Screen Shot 2018-02-22 at 12.38.21

So, let’s see if we can drive some more insight from this. How many dimensions would I need so that the probability p is bigger than 0.5? That means at how many slicing of the domain space there is more likely to be classified as “extreme” than not? If we put p = 0.5 and do a little bit of algebra (remember the logarithms?) we get d = 6.58 which means for the number of dimensions equal to 7 we have more chances to brand something as extreme than not! This is very unintuitive and seems like a very low number of dimensions. You can play more and check that at 44 dimensions the chances of branding the set of answers as “extreme” grows to 99%! Another way of looking at this, and believe this feels extremely bizarre, is that if you consider the shell or the “peel” of a hyper-cube with 44 dimensions, although the shell is only 10% of each dimension, 99% of the volume of the hyper-cube is in the shell! Everybody (almost) lives at the border!

But those are just mathematical formulas and funny stuff on paper. How does that apply to real life? Quite a lot, it turns out. First when marketing techniques are “segmenting” the market, they are doing exactly this multi-dimensional split of the domain according to their own rules. Then they place you in this universe and train you to respond to the various messages they broadcast. True, some will hate it, but some will love it. And this is where technique is aiming, The deeper the segmentation the more likely you are to behave in an extreme way and that increases the numbers of those that are on the desired side “love it”. There is nothing worse for marketing than people that are in the middle.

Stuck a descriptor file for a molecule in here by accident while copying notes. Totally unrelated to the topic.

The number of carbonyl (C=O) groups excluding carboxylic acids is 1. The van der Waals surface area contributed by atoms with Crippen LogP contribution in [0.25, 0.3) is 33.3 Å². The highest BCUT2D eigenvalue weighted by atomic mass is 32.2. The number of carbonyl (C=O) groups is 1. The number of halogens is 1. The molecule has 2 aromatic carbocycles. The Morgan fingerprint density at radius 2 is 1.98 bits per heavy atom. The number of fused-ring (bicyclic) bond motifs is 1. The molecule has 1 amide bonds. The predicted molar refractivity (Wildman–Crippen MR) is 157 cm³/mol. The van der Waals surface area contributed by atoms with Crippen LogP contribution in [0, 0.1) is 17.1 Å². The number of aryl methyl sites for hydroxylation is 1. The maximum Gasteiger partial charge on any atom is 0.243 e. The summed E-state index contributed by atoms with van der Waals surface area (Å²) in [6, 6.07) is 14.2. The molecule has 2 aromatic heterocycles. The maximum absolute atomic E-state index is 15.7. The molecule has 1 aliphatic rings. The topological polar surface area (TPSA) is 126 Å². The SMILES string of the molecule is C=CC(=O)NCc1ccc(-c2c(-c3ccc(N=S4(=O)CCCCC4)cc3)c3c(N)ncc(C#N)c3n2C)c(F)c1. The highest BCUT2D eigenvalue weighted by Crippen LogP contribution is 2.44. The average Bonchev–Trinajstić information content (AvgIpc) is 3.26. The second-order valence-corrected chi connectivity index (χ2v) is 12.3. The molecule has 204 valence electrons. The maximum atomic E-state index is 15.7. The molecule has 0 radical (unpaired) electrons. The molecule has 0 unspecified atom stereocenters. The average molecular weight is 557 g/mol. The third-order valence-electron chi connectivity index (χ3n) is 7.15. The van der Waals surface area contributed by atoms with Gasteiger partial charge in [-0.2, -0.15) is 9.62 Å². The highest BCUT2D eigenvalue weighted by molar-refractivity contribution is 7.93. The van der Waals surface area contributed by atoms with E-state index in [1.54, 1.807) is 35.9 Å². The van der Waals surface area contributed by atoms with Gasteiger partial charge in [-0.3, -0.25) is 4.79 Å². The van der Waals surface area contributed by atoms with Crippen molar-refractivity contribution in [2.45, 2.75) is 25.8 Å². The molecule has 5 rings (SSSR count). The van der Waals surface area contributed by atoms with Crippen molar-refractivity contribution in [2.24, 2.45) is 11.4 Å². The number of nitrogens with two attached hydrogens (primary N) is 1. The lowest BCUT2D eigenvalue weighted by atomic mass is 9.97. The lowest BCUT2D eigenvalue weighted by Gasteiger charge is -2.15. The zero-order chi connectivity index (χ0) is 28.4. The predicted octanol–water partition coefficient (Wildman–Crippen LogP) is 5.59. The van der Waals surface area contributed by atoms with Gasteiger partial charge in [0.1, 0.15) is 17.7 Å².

The same goes for our electronic social life. It’s been already laboured to death how the algorithms in the social networks are segmenting us by more and more dimensions, driving our responses to be more and more extreme. The math seems to concur on the same conclusion: you have to stop acting from the level of the 44th dimension and perform a “dimensionality reduction”. Almost always this results in more “average” and balanced position.

There are two topics that I have left open in the blog – and I will cover in the next posts. One is the fact that we considered a uniform distribution of the answers in respect to the scoring. The reality is that a more reasonable way to reflect this relation is through a gaussian distribution. We’ll see how that affects the numbers (can you guess?).

The second is related to the fact that the additional dimensions were assumed to be orthogonal (for the formulas to work). What happens if they are not? More importantly what exactly is orthogonality in the case of human beliefs, desires or opinions? Can you really produce 15 orthogonal dimensions that represent “Are you happy?”. That seems like a very hard question.